Missed appointments with GPs, practice nurses and other healthcare workers cost the Fylde coast NHS around £250,000 a month.
Patients here missed almost 7,000 sessions – an average of 191 at each of the 36 practices in Blackpool, Fylde and Wyre in December, new figures have revealed.
The wasted cash, which equates to £3 million a year, could have paid 12 nurses’ wages for a month, funded 29 heart bypasses, or 45 hip replacements.
It comes at a time health bosses are being forced to make millions of pounds of savings, including axeing some treatments and prescriptions, and when 50 per cent of patients reported struggling to see their own doctor.
GPs have now called on people to cancel appointments they don’t have any intention of going to.
Dr John Calvert from the Waterloo Medical Centre, where 281 slots were missed in December, said: “We know that in this modern age, people lead very busy lives and sometimes forget about appointments.
“But missed appointments in general practice cost a great deal of time and money at a time when we are desperately short of both.
“And for those patients who do have an appointment booked they do not need, someone else could make use of that appointment rather than having to wait.
“All we ask is if you have an appointment booked and for whatever reason you no longer need it, or you can’t make it, please call and let us know so we can give that appointment to somebody else.”
There are 11 GP vacancies at 11 of the 18 practices in Blackpool, The Gazette revealed last month, while the resort has the fewest number of GPs per 100,000 people in England.
Glenroyd Medical Centre, which has practices in Bispham and Whitegate Drive, Blackpool, has admitted it is ‘having issues maintaining’ its services because of a GP shortage and rise in patients, documents revealed, while the Royal College of GPS spoke of a ‘relentless’ workload, with a survey of 900 GPs across the UK finding that each deals with 41.5 patients a day.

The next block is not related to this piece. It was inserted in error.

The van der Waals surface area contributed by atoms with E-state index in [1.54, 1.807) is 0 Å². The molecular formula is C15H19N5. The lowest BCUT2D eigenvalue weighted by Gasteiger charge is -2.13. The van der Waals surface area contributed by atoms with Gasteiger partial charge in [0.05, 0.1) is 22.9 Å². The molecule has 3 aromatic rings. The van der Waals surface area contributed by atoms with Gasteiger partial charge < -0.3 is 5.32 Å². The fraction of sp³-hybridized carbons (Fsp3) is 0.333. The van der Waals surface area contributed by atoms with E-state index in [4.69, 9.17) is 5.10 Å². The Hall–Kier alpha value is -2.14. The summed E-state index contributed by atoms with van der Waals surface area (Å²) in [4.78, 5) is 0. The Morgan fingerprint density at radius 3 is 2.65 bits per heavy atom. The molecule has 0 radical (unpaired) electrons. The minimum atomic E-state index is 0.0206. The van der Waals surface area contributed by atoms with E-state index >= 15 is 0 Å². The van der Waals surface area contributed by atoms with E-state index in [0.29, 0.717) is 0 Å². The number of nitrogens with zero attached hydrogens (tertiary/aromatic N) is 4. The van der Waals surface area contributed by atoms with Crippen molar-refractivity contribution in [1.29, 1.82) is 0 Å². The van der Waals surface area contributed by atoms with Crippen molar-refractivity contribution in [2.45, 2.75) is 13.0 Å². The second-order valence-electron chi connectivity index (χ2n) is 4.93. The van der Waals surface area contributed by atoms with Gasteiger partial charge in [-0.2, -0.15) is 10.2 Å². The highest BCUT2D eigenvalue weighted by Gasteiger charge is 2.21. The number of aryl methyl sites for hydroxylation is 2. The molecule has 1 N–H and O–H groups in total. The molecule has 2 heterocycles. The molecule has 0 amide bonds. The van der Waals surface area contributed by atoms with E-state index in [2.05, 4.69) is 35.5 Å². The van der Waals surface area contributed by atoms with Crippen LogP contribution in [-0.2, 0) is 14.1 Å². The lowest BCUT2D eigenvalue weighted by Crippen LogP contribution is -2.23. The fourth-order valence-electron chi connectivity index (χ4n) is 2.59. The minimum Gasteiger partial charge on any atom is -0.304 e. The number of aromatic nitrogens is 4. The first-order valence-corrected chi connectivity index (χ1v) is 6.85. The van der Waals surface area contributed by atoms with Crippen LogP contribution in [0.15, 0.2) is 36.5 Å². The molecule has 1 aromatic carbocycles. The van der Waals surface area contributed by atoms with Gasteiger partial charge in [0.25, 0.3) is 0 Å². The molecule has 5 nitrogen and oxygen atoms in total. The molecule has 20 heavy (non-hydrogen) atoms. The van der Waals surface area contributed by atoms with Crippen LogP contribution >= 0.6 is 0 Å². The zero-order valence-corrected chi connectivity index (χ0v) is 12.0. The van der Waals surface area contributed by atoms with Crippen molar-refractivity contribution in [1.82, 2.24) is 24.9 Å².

Independent patients’ group Healthwatch Blackpool recently spoke to 38 patients at Elizabeth Street Surgery, where 236 appointments were missed in December, and said 57 per cent said they found it difficult to book an urgent appointment.
Some 39 per cent said they struggled to get a routine slot.
The county-wide group, Healthwatch Lancashire, said in a report that half of the patients they spoke to in waiting rooms at 25 surgeries said they were struggling to get a same-day appointment, while 21 per cent said it was hard to even get a routine one.
Chief executive Sheralee Turner-Birchall said the problem ‘echoes local and national issues’.
Dr Tony Naughton, from The Thornton Practice, said the figures released by commissioners on the Fylde coast are ‘particularly worrying’ considering there was a fall in missed appointments in December, ‘and so actually show a better picture than normal’.
Dr Naughton, who is also clinical chief officer at Fylde and Wyre Clinical Commissioning Group, which is responsible for organising and paying for residents’ healthcare, added: “If we take this figure and multiply it to cover the year that is around £3million, which is money that could be much better used elsewhere within the health economy.
“We recognise that it may not always be possible for people to notify their practice they are unable to attend, however we would be grateful if you could make every effort to do so as this will allow another patient to be seen.
“With health services facing high levels of demand this winter, this is one way we can all help to protect the NHS. It only takes a minute to make that call.”
Last year, a survey found more than half of GPs would back plans to fine patients for skipping appointments, as it was revealed no-shows cost the health service almost £1 billion a year.
Health secretary Jeremy Hunt has previously said he backed the idea ‘in principle’, with 13 million GP appointments and six million nurse practitioner appointments missed each year.
Some practices on the Fylde coast send out text message reminders ahead of appointments, including Stonyhill Medical Practice in Lytham Road, South Shore, where 405 were missed in December.
Others may receive a warning if they miss ‘multiple appointments in a short space of time’, a spokesman for Fylde and Wyre CCG said, and could even be removed from their practice’s list.
A new app – MyGP – has been launched to allow patients to receive reminders and cancel unwanted appointments, while a publicity campaign will also be launched.
Messages will be posted to social media, and posters will be put up in practices, the spokesman added.